Advertisement
YOU ARE HERE: LAT HomeCollectionsMaker

Santorum seeks link to Reagan with address at Jelly Belly factory

March 29, 2012|By Seema Mehta
  • Former President Ronald Reagan presents then-President-elect Clinton with a jar of red, white and blue jelly beans in November 1992.
Former President Ronald Reagan presents then-President-elect Clinton… (Paul Richards / AFP )

When Rick Santorum's campaign announced that the GOP presidential candidate would deliver a major foreign policy address today, the venue instantly raised eyebrows – the Jelly Belly factory in Fairfield, Calif.

The candy maker has decades-long ties to California politics – among the candidates to stump there in recent years were gubernatorial hopefuls Richard Riordan and Bill Simon as well as vice presidential nominee Jack Kemp. Gov. Arnold Schwarzenegger served Jelly Belly beans at his first inaugural festivities; his then-young children reportedly pelted one another with them.

But the most famous political connection is the late President Ronald Reagan, whose fondness for the small candies is legendary and placed the jelly bean maker on the map.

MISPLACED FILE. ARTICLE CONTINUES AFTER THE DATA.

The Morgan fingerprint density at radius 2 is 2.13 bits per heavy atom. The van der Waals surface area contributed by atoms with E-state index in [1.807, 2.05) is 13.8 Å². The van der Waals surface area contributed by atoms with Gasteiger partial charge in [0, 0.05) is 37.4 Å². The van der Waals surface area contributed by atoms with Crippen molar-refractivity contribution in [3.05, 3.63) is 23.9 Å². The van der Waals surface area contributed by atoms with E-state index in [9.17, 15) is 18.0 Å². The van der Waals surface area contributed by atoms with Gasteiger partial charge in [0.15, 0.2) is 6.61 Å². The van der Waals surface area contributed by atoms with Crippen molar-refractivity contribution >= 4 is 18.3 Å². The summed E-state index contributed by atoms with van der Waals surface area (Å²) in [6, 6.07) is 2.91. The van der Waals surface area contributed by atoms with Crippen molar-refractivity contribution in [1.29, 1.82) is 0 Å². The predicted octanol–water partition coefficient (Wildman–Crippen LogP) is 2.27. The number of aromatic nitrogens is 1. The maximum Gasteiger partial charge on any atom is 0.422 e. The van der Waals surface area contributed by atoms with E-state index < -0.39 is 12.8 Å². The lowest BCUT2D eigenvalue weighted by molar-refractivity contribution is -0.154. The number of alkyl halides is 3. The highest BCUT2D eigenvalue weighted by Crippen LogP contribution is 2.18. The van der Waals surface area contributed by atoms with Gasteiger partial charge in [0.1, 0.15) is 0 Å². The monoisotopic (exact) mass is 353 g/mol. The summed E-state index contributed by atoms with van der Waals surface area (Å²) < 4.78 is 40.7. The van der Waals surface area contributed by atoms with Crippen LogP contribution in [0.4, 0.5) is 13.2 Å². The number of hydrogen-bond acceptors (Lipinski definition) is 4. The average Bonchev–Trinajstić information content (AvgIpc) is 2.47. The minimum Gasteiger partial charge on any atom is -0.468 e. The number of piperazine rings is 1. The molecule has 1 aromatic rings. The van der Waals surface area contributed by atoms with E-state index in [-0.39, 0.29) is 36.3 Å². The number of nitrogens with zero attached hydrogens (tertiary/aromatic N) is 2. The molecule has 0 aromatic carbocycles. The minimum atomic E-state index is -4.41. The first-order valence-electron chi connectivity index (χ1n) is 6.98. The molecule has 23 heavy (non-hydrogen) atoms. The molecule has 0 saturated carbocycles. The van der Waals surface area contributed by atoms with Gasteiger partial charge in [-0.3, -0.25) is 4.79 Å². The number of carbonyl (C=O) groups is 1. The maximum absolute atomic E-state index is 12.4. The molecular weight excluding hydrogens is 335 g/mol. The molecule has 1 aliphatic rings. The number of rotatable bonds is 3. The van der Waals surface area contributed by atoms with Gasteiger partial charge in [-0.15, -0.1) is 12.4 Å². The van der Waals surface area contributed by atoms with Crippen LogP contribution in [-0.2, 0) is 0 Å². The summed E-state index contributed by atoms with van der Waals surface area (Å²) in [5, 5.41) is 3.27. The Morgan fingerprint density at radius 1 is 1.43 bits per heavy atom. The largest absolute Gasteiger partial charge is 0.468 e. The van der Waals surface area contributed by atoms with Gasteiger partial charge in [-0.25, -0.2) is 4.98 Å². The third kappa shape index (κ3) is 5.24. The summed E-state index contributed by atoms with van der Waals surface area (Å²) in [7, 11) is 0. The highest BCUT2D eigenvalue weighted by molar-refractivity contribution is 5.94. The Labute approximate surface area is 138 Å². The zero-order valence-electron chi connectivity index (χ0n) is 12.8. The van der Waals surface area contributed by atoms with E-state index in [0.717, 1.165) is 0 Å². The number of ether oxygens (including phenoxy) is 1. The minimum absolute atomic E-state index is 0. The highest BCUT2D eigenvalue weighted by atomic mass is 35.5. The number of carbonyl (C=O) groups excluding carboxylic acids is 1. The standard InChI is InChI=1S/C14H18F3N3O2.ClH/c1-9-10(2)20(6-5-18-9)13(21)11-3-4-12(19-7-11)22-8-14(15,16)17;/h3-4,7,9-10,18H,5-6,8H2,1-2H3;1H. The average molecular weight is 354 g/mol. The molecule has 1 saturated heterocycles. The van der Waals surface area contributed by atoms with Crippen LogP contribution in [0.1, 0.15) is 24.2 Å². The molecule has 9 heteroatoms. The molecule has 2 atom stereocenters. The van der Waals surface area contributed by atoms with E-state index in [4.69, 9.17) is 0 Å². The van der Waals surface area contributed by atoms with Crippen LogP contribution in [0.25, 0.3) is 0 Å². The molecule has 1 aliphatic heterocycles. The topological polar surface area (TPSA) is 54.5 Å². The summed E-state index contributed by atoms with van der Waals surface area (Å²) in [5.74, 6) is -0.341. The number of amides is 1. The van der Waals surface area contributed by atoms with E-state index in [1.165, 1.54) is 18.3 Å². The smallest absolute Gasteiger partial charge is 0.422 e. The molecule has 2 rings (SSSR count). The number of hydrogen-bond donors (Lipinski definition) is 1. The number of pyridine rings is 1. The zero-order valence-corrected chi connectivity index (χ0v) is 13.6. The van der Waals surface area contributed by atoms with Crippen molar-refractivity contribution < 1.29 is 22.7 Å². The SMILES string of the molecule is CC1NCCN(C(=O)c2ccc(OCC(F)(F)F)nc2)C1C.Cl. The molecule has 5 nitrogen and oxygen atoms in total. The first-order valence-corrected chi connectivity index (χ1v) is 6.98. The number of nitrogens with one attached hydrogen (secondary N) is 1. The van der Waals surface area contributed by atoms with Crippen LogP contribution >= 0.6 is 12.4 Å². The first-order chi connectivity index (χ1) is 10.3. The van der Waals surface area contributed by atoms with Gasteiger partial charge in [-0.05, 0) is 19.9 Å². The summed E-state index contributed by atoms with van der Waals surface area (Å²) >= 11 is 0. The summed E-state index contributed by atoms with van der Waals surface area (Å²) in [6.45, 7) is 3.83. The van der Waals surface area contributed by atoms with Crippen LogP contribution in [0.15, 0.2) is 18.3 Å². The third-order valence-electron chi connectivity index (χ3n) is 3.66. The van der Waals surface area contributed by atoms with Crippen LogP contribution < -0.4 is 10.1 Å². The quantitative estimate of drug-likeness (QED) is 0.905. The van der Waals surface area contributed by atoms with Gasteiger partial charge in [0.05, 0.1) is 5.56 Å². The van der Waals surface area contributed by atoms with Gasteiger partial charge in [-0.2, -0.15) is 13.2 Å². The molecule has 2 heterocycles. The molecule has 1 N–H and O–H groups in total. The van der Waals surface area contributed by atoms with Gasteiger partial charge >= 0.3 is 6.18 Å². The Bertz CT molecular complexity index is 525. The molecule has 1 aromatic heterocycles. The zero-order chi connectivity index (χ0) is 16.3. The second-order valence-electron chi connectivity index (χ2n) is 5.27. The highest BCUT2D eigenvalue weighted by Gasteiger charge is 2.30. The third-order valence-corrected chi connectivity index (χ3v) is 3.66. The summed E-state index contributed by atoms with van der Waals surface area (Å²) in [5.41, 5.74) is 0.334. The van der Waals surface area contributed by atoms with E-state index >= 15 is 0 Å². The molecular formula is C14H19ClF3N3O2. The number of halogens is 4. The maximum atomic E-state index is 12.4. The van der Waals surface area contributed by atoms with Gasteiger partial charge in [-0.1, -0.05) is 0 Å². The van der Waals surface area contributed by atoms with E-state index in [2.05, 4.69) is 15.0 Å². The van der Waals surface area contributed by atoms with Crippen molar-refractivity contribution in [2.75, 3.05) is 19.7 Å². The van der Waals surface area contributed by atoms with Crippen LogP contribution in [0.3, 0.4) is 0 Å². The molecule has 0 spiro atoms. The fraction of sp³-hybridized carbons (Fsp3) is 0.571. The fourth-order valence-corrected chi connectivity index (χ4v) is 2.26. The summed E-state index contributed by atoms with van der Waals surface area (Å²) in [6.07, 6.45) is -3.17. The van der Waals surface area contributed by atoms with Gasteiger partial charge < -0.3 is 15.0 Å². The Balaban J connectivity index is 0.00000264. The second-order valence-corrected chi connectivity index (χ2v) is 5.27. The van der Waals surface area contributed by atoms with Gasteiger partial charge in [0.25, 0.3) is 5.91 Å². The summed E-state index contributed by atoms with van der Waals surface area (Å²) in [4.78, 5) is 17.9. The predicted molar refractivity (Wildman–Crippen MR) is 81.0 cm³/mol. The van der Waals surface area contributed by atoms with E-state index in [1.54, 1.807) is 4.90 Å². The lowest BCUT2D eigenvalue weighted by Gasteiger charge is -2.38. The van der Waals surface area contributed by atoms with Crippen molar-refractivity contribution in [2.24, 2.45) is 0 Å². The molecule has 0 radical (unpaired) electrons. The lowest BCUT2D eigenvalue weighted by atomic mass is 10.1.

While running for governor, Reagan relied on the candies as he tried to stop smoking a pipe. His favorite flavor was licorice. When Reagan took office in 1967, the candy-maker, then known as the Herman Goelitz Candy Co., regularly sent shipments to the statehouse. Reagan kept a jar on his desk.

"They have become such a tradition of this administration that it has gotten to the point where we can hardly start a meeting or make a decision without passing around a jar of jelly beans," Reagan wrote in a letter to the candy maker.

That tradition continued when Reagan became president. The candy-maker, now making jelly beans with real fruit juice, created a blueberry-flavored bean especially for Reagan so he could serve a patriotic red, white and blue assortment at his inaugural festivities in 1981.

The jelly beans were a constant through Reagan's two terms. He had the candies stowed on the Space Shuttle Challenger in 1983 as a surprise for the astronauts, and gave them out as souvenirs to world leaders. And the jelly beans were constantly in presidential reach. Reagan kept a crystal jar of beans on his desk in the Oval Office, as well as aboard Air Force One and Marine One.

"You can tell  a lot about a fella's character by whether he picks out all of one color or just grabs a handful," he said.

Advertisement
Los Angeles Times Articles
|
|
|